The purpose of this study was to evaluate methods of diagnosis and management of leakage after sleeve gastrectomy to decrease morbidity and mortality of this complication.
| Patients and methods|| |
The study was done in our Al-Azhar University Hospitals from January 2015 to March 2017. It was conducted on cases diagnosed with leakage after LSG, how they were managed, and mortality rate in these cases. Moreover, patients referred to our institution with gastric leak after LSG were also included.
All patients with laparoscopic sleeve gastrectomy complicated with leakage, as well as patients with open sleeve gastrectomy done by either stapler or hand sewn were included.
Patients with leakage after other types of bariatric sleeve gastrectomy rather than sleeve were excluded.
Patients with chronic leakage
The study was conducted on 12 cases that had leakage after sleeve gastrectomy. Each case underwent history taking preoperatively regarding weight, height, and BMI; history taking regarding diet regimen, whether sweet eater or bulky eater; history of associated comorbidities such as diabetes, hypertension, hyperlipidemia, and cardiac or respiratory problem; history taking regarding operative details such as its date, time of operation, type of operation, complication intraoperatively, time of discharge from hospital, when to do gastrografin radiograph, and when to start oral feeding; history of abdominal pain, fever, palpitation, and dyspnea; and history of medications (antibiotic, antipyretics, analgesic, and anticoagulants).
Preoperative and postoperative complaints either from abdominal pain, left hypochondrial pain, or manifestation of sepsis were also recorded.
Clinical examination included the following:
General examination, including vital data (pulse, temperature, blood pressure, and respiratory rate).
General condition of the patients (manifestation of toxicity, sepsis, or shock).
Local examination, which really is not dependable in obese patients (tenderness, rigidity of the abdomen, or rebound tenderness).
Examination of wound especially in open cases (discharge pus, gapped wound, or burst abdomen).
Drain: the amount of collected fluid and its characteristic.
Investigation including laboratory [complete blood count (CBC), liver function test, kidney function test, coagulation profile, blood sugar test, and arterial blood gases] and radiological investigation (abdominopelvic ultrasound, chest radiograph, gastrografin study, and the most important one is CT abdomen and pelvis with oral and intravenous contrast).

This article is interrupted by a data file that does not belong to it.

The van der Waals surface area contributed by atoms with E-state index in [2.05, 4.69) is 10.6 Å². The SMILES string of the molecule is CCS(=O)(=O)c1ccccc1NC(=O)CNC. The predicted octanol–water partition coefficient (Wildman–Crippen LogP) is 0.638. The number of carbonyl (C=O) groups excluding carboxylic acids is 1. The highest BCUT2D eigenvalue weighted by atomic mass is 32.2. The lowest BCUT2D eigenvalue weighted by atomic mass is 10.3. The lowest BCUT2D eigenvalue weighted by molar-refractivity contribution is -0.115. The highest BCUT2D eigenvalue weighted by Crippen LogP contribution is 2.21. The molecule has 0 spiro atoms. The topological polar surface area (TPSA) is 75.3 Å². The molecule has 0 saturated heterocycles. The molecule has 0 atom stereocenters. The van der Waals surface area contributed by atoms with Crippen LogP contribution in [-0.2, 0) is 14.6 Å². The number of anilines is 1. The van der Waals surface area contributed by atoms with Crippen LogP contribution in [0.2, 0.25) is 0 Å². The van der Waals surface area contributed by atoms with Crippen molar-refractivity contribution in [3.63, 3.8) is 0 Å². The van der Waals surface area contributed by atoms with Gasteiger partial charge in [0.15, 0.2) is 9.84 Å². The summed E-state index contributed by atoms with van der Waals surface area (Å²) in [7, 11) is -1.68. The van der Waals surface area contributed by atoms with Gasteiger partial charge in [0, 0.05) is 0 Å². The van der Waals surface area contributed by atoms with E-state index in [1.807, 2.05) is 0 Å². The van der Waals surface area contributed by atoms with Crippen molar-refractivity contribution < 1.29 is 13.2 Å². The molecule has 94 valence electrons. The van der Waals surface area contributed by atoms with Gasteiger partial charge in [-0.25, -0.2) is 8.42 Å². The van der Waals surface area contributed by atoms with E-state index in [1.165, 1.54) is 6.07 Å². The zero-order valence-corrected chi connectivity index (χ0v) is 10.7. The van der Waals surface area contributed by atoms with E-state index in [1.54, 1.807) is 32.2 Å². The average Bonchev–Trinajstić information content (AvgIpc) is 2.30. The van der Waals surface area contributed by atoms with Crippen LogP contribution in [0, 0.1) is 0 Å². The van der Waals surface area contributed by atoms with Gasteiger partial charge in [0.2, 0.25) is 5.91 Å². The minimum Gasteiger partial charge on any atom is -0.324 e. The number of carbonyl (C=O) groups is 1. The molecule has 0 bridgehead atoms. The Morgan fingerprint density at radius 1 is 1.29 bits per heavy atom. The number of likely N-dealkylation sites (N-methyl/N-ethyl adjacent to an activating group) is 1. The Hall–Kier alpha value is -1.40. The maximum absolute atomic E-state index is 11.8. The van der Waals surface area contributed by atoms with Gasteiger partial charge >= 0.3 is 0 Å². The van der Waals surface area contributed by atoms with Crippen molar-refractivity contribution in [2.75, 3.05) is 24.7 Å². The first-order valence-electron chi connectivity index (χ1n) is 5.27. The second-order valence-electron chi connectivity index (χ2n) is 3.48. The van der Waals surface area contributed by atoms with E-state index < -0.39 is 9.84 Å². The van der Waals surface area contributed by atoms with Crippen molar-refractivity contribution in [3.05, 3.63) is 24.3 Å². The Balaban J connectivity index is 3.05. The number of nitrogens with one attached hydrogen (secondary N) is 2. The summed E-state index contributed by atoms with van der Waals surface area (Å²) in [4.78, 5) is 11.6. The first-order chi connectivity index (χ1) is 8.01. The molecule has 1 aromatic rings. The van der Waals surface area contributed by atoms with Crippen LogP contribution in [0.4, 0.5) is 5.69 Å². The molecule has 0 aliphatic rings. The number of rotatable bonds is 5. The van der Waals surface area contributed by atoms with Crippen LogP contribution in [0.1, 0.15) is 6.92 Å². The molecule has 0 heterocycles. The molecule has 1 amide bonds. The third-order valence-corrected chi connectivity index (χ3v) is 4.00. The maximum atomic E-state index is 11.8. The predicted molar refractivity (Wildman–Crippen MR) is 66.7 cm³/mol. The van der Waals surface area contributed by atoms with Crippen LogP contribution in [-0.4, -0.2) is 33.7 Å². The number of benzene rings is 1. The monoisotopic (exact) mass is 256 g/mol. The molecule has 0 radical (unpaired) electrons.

Based on clinical presentation, gastric leaks are classified as follows:
- Type I (subclinical): presence of leakage without early septic complications corresponding to drainage through a fistulous track and/or without generalized dissemination to the pleural or abdominal cavity with or without the appearance of contrast medium in any of the abdominal drains.
- Type II (clinical): presence of leakage with early septic complications corresponding to drainage by an irregular pathway (no well-formed fistulous tract) and a more generalized dissemination into the pleural or abdominal cavity with or without appearance of contrast medium in any of the abdominal drains.
Based on the time when the leaks presented, they are classified as follows:
- Early (leaks appearing 1–3 days after surgery).
- Intermediate (leaks appearing 4–7 days after surgery).
- Late (leaks appearing ≥8 days after surgery).
A 35-year-old male patient with BMI of 50 presented with leakage after LSG. Gastrografin and CT abdomen and pelvis done 1 week after surgery revealed leakage at gastroesophageal junction. The patient presented with early signs of sepsis. We inserted mega stent and pigtail drainage of intra-abdominal collection with good improvement ([Figure 1]).
A 25-year-old female patient presented with bleeding on second day after surgery. We did open exploration and there was bleeding in greater omentum and at short gastric blood vessels. There was good hemostasis by ligature and secondary suture. Six days later, the patient presented with signs of sepsis and unstable condition. On open exploration, there was leakage at gastroesophageal junction. Roux-en Y gastro-jejunostomy was done. Later on in the follow-up, the patient enter in sepsis and died.
A 38-year-old female patient presented with signs and symptoms of gastric leak 2 weeks postoperatively. CT abdomen was done, and there was collection at left hypochondrium and left pleural large abscess. We inserted a mega stent and chest tube ([Figure 2]).